Earlier plans also called for an isolated observation tower out on the wet prairie. Latest thoughts are to replace this with a gradually elevated (maximum 1:20 pitch ) fully ADA compliant section of the boardwalk leading to an observation platform some 20 feet up right on the boundary of the Strand and prairie. This elevated section would be parallel to the edge of the Strand but set back just inside it. A thin line of naturally occurring trees and shrubs will mask it from view as it is approached from the lake and salt marsh/wet prairie. It would gradually reveal a view across the salt marsh/wet prairie and the interior of the Strand. No section of it would be visible from the existing Boardwalk.

FOF is still also responsible, in partnership with the Park, for the overall interpretive planning for the whole expanded site including the contents of the visitor center, interpretive signage and displays. Planning for this is well underway via our Consultants, the Acorn Group, who are producing an interpretive prospective for us. It should be complete in July 2015, and will be an important tool in our fund raising activities. Watch this space for news of our new capital campaign and further details of the plan.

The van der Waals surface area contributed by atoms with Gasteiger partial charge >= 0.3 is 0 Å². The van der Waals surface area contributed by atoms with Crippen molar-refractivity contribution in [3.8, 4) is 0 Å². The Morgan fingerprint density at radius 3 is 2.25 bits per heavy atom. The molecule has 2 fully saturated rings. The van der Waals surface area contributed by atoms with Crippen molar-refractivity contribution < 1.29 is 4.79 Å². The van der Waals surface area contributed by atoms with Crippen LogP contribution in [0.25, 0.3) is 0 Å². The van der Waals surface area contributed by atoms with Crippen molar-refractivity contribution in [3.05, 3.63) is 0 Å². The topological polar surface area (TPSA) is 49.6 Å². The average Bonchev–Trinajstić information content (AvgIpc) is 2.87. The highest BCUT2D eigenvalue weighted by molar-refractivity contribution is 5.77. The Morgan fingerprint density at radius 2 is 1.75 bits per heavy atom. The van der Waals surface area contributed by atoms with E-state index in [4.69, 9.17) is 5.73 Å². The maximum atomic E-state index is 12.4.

Work on Janes Scenic Drive

FOF April 8, 2015 News and Events

The rainy season of 2014, along with traffic, took a major toll on Jane’s Scenic Drive (i.e. pot holes galore). Many of the holes past Gate 12 (East Main) were very deep. Some were so deep that if a vehicle tried to go straight through it, the vehicle would most likely end up hung up on its frame and nose down in the hole.

Pull materials from side to center.

Pull materials from side to center.

Fill was ordered and a skid loader rented. On January 9th, 12th, and 13th twelve loads of fill, totaling 263.65 tons, were delivered. The skid loader was delivered on January 12th. Work started just past the water treatment plant and, as of the writing of this article, is still going on. The area between Gate 12 and Gate 19 was extremely rough and full of holes due to the road being worked on by a grader early in 2014, but not finished. Then the weather in conjunction with traffic led to increased deterioration of the road surface.

The primary targets were the bigger holes and secondary targets were the smaller holes. Many of the holes, especially the bigger ones, were not totally filled. The intent was to make them passable to the end of the road and then go back and finish filling. When weather did not permit filling holes, some blade work (grading) was done on the first mile and a half of the road. Some blade work has also been done starting at Gate 15 towards Gate 19.


Finished crown of road.